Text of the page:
The George Pell case is important to consider from an LGBTIQ perspective because, as the third most senior Catholic in the world, he is emblematic of a Church that has been one of the most vocal opponents of our basic civil rights – and actively continues to be.
In fact, the idea that homosexuality and paedophilia are somehow connected was originally concocted by that church, according to some historians.
The extent of the sexual abuse of children within the Catholic Church has been well documented for many years, and yet the Church continues to claim the moral high ground when it comes to denying the rights of the LGBTIQ community.
In the last few decades they have vigorously opposed the decriminalisation of gay sex in many countries around the world. They have spent millions campaigning against same-sex marriage. They continue to oppose adoption rights for gay couples. They refuse to acknowledge the existence of gay clergy within their own ranks. They reserve the right to discriminate against LGBTIQ people in their schools, hospitals, aged-care facilities and social outreach programs. They have systematically failed, for decades, to address the extraordinary extent of the abuse of children in their care. They have covered up these crimes, protected the perpetrators and still attempt to defy secular laws when it comes to reporting abuse.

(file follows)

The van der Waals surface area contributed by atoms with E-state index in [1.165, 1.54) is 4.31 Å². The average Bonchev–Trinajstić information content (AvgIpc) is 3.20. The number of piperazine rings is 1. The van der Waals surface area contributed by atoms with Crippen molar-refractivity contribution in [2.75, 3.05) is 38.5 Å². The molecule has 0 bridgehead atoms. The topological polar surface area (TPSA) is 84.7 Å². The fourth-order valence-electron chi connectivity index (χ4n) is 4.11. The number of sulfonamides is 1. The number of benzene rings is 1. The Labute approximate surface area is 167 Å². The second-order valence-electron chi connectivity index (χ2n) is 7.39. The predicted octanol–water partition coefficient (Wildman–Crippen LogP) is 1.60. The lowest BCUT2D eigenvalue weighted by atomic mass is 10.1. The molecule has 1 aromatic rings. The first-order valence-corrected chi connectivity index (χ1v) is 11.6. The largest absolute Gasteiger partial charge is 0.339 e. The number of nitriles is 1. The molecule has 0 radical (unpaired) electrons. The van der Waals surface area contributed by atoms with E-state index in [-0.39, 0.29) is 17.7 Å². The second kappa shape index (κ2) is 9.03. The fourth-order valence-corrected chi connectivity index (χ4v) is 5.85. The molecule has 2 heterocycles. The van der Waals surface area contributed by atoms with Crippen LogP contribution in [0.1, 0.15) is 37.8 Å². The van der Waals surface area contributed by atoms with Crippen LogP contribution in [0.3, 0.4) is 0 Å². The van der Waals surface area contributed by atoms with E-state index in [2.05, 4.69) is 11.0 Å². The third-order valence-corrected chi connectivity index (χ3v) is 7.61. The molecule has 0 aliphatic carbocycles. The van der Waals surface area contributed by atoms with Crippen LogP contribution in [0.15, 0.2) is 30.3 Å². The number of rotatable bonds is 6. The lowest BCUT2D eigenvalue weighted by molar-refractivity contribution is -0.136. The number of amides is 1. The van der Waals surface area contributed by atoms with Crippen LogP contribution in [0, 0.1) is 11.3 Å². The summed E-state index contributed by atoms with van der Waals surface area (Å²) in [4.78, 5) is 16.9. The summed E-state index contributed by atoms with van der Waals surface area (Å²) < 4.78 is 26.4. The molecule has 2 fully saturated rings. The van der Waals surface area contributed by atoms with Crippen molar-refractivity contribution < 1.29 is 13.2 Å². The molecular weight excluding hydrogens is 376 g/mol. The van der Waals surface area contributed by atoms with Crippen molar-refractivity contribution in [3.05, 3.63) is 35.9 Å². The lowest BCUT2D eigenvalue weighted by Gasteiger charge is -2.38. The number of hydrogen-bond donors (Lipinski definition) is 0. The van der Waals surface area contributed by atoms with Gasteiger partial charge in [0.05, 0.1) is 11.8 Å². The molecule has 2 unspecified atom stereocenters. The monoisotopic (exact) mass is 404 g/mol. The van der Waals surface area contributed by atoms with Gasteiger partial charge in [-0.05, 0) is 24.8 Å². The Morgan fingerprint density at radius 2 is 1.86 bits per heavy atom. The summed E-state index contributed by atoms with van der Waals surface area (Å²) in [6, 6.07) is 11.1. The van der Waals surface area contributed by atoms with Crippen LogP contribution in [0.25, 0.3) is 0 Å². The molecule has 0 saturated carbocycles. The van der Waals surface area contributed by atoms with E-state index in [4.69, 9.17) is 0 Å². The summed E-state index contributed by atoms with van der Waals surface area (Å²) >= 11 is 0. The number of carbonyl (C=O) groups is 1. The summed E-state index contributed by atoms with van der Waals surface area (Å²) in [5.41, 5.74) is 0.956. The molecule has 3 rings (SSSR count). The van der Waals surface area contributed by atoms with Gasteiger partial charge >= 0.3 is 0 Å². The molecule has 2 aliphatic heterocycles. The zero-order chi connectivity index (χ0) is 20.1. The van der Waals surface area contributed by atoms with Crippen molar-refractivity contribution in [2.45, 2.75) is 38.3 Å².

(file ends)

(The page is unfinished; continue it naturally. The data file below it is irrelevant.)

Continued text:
At the same time, they characterise the LGBTIQ community as immoral, ungodly, and unworthy of social inclusion. This is the height of hypocrisy. It is important that we continue to call them out on this; that we continue to remind ourselves and the world that this church is in no position to pass judgement upon us. Let’s not forget that many LGBTIQ people have been the victims of sexual abuse committed by this church and that Pell was once in charge of the Australian Catholic Church’s victim’s compensation program.
The prosecution of Pell and others is an important part of the victims’ journey towards healing. The rejection of Pell’s appeal is a step towards more victims finally having their voices heard and finally being believed.